M inch use" of a heavier or higher denier yarn and a V lesser number of picks per inch is preferable. Machines with the requirednumber ofcarriers to achieve these results will be obviousto those skilled in the art.
When using a' lower denier yarn to secure small diameter tubes, the walls of the tubes are consequently made thinner and some modification in the length and severity of the setting step by treatment in formic acid solution may be required. Conversely, when using a higher denier yarn thicker walls result and some lengthening of the treatment period or increase in the bath temperature is required. These variations can be readily determined with brief experimentation following the teachings of this disclosure.
- The above-described braided nylon tube is first subjected to a stiffening treatment with a concentrated aqueous solution of formic acid. The treatment is carried out of approximately'one-half inch for each eight to ten inches of the'tube which is being treated. This slack is then evenly distributed throughout the tube byrunning the The braided nylon tube suitably mounted on an inert 'mandrel is 'then immersed in an aqueous solution of formic acid at a concentration of from'about 72 to about 75 volume percent. 1 have found this concentration of formic acid solution to be quite critical. A concentration ofgreater than about 75 volume percent will result in a nylon tube much too harsh and inflexible for the purpose intended. On the other hand, a concentration of less than about 72 volume percent will result in insutficient fusion between yarns in the braided tube so that sutures placed about one millimeter back from the severed end will pull out. I have found it preferable to use a concentration of 73.4 volume percent, or 125 parts of 98 to 100 percent formic acid to 45 parts of water.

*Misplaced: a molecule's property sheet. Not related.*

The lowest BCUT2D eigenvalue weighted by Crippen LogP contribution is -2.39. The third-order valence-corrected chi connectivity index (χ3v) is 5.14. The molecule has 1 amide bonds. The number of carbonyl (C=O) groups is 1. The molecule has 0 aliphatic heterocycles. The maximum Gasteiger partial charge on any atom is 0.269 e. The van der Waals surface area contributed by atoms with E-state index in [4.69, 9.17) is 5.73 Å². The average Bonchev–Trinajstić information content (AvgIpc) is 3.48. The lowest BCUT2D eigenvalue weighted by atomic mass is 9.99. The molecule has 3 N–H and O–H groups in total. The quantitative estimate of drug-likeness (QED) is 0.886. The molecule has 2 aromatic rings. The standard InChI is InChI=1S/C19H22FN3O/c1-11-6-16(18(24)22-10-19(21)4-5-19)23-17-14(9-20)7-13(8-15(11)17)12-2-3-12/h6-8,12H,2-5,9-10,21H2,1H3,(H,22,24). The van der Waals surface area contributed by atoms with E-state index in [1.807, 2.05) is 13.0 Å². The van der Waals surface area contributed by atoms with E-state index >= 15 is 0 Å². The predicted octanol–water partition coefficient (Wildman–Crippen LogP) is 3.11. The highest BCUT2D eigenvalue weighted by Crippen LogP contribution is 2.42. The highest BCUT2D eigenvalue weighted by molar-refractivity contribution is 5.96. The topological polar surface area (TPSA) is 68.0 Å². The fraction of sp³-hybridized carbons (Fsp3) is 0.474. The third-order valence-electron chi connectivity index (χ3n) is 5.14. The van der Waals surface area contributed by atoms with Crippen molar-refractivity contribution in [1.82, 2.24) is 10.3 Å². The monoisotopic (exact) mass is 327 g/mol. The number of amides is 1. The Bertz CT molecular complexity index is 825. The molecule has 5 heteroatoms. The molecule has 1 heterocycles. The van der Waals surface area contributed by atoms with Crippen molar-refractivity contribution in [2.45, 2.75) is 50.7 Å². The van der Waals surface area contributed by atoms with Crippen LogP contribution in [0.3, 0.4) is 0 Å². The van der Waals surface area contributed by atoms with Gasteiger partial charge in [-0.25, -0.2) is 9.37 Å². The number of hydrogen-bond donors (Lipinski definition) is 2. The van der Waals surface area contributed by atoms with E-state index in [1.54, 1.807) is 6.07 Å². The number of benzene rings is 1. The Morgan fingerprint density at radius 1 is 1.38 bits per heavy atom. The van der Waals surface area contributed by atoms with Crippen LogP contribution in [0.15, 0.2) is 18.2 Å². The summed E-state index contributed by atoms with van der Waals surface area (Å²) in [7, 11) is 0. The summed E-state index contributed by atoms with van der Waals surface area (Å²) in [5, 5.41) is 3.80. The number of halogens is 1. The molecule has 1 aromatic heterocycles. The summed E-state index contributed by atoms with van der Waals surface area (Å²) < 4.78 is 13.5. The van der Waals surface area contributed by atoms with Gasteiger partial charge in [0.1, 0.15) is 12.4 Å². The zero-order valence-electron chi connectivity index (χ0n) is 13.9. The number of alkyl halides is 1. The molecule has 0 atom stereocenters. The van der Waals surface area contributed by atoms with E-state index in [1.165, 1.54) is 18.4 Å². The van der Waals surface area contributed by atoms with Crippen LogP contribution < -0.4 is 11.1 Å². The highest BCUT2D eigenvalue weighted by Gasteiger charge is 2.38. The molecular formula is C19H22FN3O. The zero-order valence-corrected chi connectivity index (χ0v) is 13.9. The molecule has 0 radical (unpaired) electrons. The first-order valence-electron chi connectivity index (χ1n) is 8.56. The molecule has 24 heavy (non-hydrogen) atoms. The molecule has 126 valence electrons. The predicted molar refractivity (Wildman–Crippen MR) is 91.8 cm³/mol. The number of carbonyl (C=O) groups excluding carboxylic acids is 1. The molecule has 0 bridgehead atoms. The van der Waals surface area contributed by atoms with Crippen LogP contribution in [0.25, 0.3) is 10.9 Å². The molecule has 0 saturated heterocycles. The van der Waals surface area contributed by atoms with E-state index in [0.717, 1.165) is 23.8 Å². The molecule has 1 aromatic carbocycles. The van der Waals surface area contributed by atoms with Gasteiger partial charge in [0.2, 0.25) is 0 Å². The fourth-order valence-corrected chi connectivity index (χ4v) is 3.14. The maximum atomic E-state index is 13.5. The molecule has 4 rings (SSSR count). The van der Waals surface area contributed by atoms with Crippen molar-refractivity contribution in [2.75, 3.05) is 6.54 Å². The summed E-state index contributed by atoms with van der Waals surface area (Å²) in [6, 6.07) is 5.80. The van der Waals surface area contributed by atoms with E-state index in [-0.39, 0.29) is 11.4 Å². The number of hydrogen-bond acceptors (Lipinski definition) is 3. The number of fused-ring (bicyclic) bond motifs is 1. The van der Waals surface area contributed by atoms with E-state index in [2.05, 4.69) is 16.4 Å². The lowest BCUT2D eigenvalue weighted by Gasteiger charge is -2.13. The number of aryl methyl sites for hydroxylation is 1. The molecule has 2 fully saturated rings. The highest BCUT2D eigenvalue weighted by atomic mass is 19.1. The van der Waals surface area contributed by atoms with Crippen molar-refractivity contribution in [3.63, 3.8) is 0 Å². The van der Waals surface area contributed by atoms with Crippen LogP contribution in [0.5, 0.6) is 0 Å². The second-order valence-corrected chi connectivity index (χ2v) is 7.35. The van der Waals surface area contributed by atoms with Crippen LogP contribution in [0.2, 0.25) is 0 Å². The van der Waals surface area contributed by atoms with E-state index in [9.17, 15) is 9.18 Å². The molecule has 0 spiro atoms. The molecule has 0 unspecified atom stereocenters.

' The braided nylon tube suitably mounted on an inert mandrel is immersed in a long, narrow container such as a nine to ten inch test tube filled withthe concentrated aqueous formic acid solution for a period of between and seconds, preferably 20 seconds, at room tem- Close control of time of immersion and the temperature of the bath has been found necessary. Therefore, when the aqueous formic acid solution for treatment is made up it has been found preferable to set it aside fora period of at least a halfhour to allow it to return to ambient temperature before treating a nylon tube. A treating bath at a higher temperature than room temperature can be employed, but the period of treatment a I must be correspondingly shortened in order that the tube 7 After the period in the relaxing bath, the tube will have receive the same degree of stilfening treatment. When using temperatures higher than room temperature in the bath, brief experimentation will be necessary to determine the optimum time of treatment required. I have found is necessary to treat not more than two nylon tubes in a single nine to ten inch test tube of treating bath before the bathmust be discarded and fresh bath employed.